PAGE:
Once we were done with knowledge transition, I was wearing multiple hats as a SQA, project lead, test lead, CM lead and Release Manager which infact looked weird in reality but practically involving in parallel analysis. I was helping the team on coming up with the business process, functional requirements and identifying the right resources for right technologies. This task once accomplished followed actual development activity, close coordination of various team, and testing the system under various testing categories. Once the test strategy was designed, agreed and executed, the coordination with the development and business to bridge the gaps becomes a vital task. Here I was donning the hat of a business analyst and also a test manager. Once the system was ready to be delivered to the customer, I had to move closer to the Business. So moved as an onsite coordinator closure to the actual users of the system and started to get ready for the launch. My final and current hat is a red hat, like the one fire fighters wear, making you run on toes. Meaning, everything is getting done and the client has to agree to implement the new system. This period is critical and complicated as you can always expect anomalies in the behavior of the system. It need complete coordination, efficient communication, rapid response, immediate actions and end you in a highly charging environment where you have to be very alert, aggressive and proactive to the business expectations. A small slippage on your part can cost a lot to the project. It’s like you are representing the entire efforts of your team to the client and you are actually pulling the apple cart for the final bid. My manager once called this team a SWAT team. This team will also have to train and get the actual business representatives acclimatized with the new system by user review sessions. Was also responsible for triaging and escalating any issues that come our way by pointing them in the right direction using our extensive project background knowledge. In fact, we become the helpful support team to look for when you run into a bit of trouble during implementation. This is the most exciting and challenging role because you are a part of the crucial team and also coordinating with various people from your own teams and of the client and has to keep everyone on the same page.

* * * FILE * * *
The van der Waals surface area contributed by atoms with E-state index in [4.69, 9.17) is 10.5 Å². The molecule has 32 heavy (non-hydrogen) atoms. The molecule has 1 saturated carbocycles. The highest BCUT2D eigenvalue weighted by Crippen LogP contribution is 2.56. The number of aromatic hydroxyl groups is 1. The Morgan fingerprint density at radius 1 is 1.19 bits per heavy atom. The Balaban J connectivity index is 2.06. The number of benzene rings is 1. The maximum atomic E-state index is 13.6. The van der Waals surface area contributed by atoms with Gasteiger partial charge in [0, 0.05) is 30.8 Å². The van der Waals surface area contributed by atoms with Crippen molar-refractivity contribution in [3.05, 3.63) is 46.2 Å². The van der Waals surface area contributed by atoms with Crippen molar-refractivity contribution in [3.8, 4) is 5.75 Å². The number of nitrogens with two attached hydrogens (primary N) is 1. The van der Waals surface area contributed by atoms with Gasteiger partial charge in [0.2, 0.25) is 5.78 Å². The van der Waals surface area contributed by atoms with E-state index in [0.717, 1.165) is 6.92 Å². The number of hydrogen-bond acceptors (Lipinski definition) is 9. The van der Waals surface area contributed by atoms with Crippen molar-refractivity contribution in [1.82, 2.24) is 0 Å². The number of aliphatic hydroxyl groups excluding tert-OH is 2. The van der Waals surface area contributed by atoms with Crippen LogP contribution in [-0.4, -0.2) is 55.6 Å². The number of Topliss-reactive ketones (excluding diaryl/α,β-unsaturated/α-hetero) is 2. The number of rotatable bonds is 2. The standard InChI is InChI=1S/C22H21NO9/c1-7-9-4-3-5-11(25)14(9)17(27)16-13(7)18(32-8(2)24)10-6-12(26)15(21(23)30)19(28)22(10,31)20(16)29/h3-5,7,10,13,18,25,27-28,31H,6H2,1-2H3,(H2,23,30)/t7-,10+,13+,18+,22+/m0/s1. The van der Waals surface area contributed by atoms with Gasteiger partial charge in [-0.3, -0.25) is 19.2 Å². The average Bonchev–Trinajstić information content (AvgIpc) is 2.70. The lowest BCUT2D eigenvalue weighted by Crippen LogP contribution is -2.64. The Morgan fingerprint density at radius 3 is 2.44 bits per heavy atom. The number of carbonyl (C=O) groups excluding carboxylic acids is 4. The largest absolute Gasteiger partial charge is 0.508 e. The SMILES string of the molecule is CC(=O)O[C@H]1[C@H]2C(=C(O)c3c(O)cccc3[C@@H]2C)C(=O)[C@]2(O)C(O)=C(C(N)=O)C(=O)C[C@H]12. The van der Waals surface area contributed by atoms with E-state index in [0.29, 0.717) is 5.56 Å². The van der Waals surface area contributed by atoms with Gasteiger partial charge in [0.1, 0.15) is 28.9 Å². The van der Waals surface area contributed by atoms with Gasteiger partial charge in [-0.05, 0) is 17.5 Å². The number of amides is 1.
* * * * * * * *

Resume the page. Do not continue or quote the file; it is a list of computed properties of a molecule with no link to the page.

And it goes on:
Managed to do these roles so far so good and one year’s time which might sound long actually gives you many long years of experience. Given the kind of technical complexities and multiple time zones, multiple interfaces and multiple people across the globe, it is great that my team is able to meet the challenges. I am fortunate to be working on such complex project for I get to taste various flavors of the industry. The pride is being there from the beginning and get to see it go through and can conclude happily when the client gets the return on investment they envisaged and give us a note of thanks at the end of the project. This sort of experience makes you a strong professional ready to wear any hat and still manage it successfully.